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Jason of Cyrene

Jason of Cyrene (Greek: Ἰάσων ὁ Κυρηναῖος; fl. 100 BCE) was a Hellenistic Jew who wrote a mytho-historical account of the history of the Maccabees down to the victory over Niqanor (175-161 BCE). Originally five books in length, it formed the basis of the work known today as 2 Maccabees.

https://en.wikipedia.org/wiki/Jason_of_Cyrene

Selections from 1 & 2 Maccabees and Pesiqta Rabbati on the Desecration and Rededication of the Temple and the Rekindling of the Sacred Fire

Contributed on: כ׳ בכסלו ה׳תשפ״א (2020-12-05) by Aharon N. Varady (transcription) | Jason of Cyrene | Unknown Author(s) |

Selections from 1 Maccabees, 2 Maccabees, and Pesiqta Rabbati which inform the story of Ḥanukkah: the desecration and re-dedication of the Temple (especially as it relates to Sukkot and the Brumalia), divine intervention in the Maccabean battles, and the Rekindling of the Sacred Fire. . . .


מגילת ניקנור | Megillat Niqanor (II Maccabees, chapters 13-15), a Reading for the Day of the Elephantarch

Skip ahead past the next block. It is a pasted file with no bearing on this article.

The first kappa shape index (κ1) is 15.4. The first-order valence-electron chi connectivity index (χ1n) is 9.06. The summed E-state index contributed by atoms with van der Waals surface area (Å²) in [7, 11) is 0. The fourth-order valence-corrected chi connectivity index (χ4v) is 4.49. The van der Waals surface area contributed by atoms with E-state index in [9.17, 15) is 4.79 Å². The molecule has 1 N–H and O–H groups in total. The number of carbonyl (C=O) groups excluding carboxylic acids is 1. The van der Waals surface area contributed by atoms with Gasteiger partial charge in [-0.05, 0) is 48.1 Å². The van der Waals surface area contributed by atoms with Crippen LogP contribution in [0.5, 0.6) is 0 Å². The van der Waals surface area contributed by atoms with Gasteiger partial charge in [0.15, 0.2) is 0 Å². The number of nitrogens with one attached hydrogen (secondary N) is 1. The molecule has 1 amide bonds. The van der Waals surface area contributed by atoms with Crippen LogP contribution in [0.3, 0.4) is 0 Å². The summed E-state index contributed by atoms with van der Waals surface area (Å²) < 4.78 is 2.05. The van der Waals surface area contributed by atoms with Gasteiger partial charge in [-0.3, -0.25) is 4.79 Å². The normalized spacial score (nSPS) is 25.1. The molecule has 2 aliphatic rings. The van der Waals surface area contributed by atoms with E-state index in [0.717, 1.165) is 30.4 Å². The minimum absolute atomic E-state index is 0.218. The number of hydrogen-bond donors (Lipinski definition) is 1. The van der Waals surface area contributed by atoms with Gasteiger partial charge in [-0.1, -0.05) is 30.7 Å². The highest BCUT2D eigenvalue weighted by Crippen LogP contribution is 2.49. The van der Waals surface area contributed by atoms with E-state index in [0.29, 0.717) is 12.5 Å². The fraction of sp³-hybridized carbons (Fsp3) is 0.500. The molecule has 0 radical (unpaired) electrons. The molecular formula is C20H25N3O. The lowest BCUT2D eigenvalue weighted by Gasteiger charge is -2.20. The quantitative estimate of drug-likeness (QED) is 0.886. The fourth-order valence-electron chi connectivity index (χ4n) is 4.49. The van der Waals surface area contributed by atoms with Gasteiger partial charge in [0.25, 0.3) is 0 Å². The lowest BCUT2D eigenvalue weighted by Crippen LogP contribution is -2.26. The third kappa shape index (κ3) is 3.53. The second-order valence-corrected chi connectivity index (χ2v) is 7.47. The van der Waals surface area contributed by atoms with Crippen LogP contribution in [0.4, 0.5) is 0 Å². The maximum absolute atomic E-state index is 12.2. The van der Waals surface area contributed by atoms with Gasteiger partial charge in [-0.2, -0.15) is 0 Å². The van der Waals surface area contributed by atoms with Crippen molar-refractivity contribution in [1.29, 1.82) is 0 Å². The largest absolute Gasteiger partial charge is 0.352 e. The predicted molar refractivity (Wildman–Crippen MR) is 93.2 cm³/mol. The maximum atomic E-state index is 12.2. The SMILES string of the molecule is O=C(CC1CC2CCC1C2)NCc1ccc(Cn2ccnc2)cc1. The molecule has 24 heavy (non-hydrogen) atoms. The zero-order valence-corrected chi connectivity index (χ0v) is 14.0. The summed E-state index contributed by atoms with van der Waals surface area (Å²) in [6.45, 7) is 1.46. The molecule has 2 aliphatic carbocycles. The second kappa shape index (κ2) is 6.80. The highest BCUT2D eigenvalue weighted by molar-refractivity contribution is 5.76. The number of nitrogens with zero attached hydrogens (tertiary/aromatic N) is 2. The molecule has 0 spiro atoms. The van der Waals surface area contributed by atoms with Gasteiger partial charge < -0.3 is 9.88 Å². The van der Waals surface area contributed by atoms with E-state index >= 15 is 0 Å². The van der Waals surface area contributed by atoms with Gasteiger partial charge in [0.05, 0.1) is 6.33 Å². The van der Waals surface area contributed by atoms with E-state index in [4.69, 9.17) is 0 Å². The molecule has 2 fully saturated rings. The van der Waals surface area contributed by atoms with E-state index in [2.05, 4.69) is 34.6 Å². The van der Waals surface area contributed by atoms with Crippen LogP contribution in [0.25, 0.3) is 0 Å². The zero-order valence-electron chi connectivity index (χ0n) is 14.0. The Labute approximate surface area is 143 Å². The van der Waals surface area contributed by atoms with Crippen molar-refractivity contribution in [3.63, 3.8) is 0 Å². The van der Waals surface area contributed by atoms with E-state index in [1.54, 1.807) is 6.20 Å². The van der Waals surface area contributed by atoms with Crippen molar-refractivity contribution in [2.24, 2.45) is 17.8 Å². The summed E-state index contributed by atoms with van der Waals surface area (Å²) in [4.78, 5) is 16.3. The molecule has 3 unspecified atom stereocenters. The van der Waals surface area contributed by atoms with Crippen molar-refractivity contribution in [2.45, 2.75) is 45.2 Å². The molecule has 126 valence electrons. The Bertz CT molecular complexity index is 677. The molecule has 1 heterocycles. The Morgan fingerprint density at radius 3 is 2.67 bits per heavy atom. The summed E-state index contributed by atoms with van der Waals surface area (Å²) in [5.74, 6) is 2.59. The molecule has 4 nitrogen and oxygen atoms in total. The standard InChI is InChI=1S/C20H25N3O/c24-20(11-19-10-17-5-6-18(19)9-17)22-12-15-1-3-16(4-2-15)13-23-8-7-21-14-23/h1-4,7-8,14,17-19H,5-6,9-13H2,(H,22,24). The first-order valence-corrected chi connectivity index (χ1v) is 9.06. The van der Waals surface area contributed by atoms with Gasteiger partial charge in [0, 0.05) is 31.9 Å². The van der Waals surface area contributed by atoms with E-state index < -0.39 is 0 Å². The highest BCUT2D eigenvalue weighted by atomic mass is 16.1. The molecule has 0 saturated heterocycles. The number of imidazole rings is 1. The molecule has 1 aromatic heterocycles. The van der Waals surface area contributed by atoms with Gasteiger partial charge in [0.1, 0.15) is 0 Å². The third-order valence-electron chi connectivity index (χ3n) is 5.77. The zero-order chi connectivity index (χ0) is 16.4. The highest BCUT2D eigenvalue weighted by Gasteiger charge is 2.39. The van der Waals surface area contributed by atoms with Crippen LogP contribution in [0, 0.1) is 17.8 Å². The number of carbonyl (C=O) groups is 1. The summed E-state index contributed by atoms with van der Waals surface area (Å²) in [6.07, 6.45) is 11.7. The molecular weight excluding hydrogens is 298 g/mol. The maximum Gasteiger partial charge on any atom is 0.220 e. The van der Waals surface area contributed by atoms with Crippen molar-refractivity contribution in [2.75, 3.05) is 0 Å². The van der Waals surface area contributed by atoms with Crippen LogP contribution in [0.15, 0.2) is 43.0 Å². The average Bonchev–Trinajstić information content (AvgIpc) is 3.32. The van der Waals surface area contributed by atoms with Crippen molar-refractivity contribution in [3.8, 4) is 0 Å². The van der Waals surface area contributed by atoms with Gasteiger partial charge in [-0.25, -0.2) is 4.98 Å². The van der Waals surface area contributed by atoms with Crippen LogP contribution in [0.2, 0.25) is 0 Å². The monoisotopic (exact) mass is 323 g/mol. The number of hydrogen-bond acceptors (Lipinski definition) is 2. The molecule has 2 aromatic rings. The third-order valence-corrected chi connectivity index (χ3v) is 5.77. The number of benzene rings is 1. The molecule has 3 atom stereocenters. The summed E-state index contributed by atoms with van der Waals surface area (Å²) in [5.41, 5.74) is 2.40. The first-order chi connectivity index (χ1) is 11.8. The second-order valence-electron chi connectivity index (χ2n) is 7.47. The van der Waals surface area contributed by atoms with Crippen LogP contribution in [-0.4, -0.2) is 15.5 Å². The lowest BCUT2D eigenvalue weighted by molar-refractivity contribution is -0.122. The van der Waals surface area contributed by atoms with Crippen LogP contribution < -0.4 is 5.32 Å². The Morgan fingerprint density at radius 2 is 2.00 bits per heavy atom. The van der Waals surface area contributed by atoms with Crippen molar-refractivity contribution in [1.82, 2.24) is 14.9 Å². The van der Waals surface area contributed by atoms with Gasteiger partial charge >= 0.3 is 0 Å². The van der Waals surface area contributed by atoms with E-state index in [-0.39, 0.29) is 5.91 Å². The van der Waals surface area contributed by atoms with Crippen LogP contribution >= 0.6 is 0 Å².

Contributed on: י״ג באדר ב׳ ה׳תשע״ו (2016-03-22) by Aharon N. Varady (transcription) | Unknown Author(s) | Jason of Cyrene |

It is challenging to think of how to mark Nicanor Day, as it remains at a disadvantage, not only on years when it conflicts with Ta’anit Esther but on all years since it has no mitzvot. This is probably the main reason that, unlike Chanukah and Purim, it was lost to Jewish practice for more than a thousand years. Nevertheless, we do have its megillah, which has been translated into Hebrew and English. Perhaps, if we start reading chapters 13-15 of 2 Maccabees, even just to ourselves, on the 13 of Adar, we can begin to resurrect a holiday that was celebrated and instituted by Judah Maccabee and his followers over two millennia ago, and which they envisioned would continue throughout Jewish History. With the return of Jews to Israel and Jewish sovereignty to Jerusalem, I believe it is about time. . . .